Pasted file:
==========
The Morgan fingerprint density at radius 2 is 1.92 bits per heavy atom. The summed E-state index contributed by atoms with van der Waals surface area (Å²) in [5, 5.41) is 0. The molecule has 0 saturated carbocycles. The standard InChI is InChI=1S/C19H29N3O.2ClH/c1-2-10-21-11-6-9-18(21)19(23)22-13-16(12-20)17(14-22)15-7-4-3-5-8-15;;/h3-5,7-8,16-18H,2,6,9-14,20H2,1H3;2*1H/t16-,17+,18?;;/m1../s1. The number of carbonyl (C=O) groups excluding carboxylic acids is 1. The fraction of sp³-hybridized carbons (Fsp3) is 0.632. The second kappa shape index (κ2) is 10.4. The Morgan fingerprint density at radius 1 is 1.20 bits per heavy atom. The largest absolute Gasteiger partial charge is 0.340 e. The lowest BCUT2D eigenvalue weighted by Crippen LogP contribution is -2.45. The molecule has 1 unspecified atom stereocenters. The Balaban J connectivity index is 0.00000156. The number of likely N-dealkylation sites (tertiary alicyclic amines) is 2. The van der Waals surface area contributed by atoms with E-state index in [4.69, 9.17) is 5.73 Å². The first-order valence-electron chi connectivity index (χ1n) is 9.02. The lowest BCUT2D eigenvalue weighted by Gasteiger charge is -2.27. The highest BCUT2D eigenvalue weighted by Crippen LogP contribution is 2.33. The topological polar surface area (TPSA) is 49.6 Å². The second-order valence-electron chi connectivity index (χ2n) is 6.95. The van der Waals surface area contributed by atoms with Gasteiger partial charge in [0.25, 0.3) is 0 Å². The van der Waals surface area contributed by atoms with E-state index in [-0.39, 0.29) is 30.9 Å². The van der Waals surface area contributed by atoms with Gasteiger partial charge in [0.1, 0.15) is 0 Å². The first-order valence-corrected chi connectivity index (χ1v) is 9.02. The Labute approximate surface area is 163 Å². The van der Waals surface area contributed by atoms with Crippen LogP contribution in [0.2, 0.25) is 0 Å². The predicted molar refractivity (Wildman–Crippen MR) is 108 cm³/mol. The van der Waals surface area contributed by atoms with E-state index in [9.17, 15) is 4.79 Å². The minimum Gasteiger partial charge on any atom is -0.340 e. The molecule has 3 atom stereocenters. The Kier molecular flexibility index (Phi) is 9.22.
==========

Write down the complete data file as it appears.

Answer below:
The Morgan fingerprint density at radius 2 is 1.92 bits per heavy atom. The summed E-state index contributed by atoms with van der Waals surface area (Å²) in [5, 5.41) is 0. The molecule has 0 saturated carbocycles. The standard InChI is InChI=1S/C19H29N3O.2ClH/c1-2-10-21-11-6-9-18(21)19(23)22-13-16(12-20)17(14-22)15-7-4-3-5-8-15;;/h3-5,7-8,16-18H,2,6,9-14,20H2,1H3;2*1H/t16-,17+,18?;;/m1../s1. The number of carbonyl (C=O) groups excluding carboxylic acids is 1. The fraction of sp³-hybridized carbons (Fsp3) is 0.632. The second kappa shape index (κ2) is 10.4. The Morgan fingerprint density at radius 1 is 1.20 bits per heavy atom. The largest absolute Gasteiger partial charge is 0.340 e. The lowest BCUT2D eigenvalue weighted by Crippen LogP contribution is -2.45. The molecule has 1 unspecified atom stereocenters. The Balaban J connectivity index is 0.00000156. The number of likely N-dealkylation sites (tertiary alicyclic amines) is 2. The van der Waals surface area contributed by atoms with E-state index in [4.69, 9.17) is 5.73 Å². The first-order valence-electron chi connectivity index (χ1n) is 9.02. The lowest BCUT2D eigenvalue weighted by Gasteiger charge is -2.27. The highest BCUT2D eigenvalue weighted by Crippen LogP contribution is 2.33. The topological polar surface area (TPSA) is 49.6 Å². The second-order valence-electron chi connectivity index (χ2n) is 6.95. The van der Waals surface area contributed by atoms with Gasteiger partial charge in [0.25, 0.3) is 0 Å². The van der Waals surface area contributed by atoms with E-state index in [-0.39, 0.29) is 30.9 Å². The van der Waals surface area contributed by atoms with Gasteiger partial charge in [0.1, 0.15) is 0 Å². The first-order valence-corrected chi connectivity index (χ1v) is 9.02. The Labute approximate surface area is 163 Å². The van der Waals surface area contributed by atoms with Crippen LogP contribution in [0.2, 0.25) is 0 Å². The predicted molar refractivity (Wildman–Crippen MR) is 108 cm³/mol. The van der Waals surface area contributed by atoms with E-state index in [9.17, 15) is 4.79 Å². The minimum Gasteiger partial charge on any atom is -0.340 e. The molecule has 3 atom stereocenters. The Kier molecular flexibility index (Phi) is 9.22.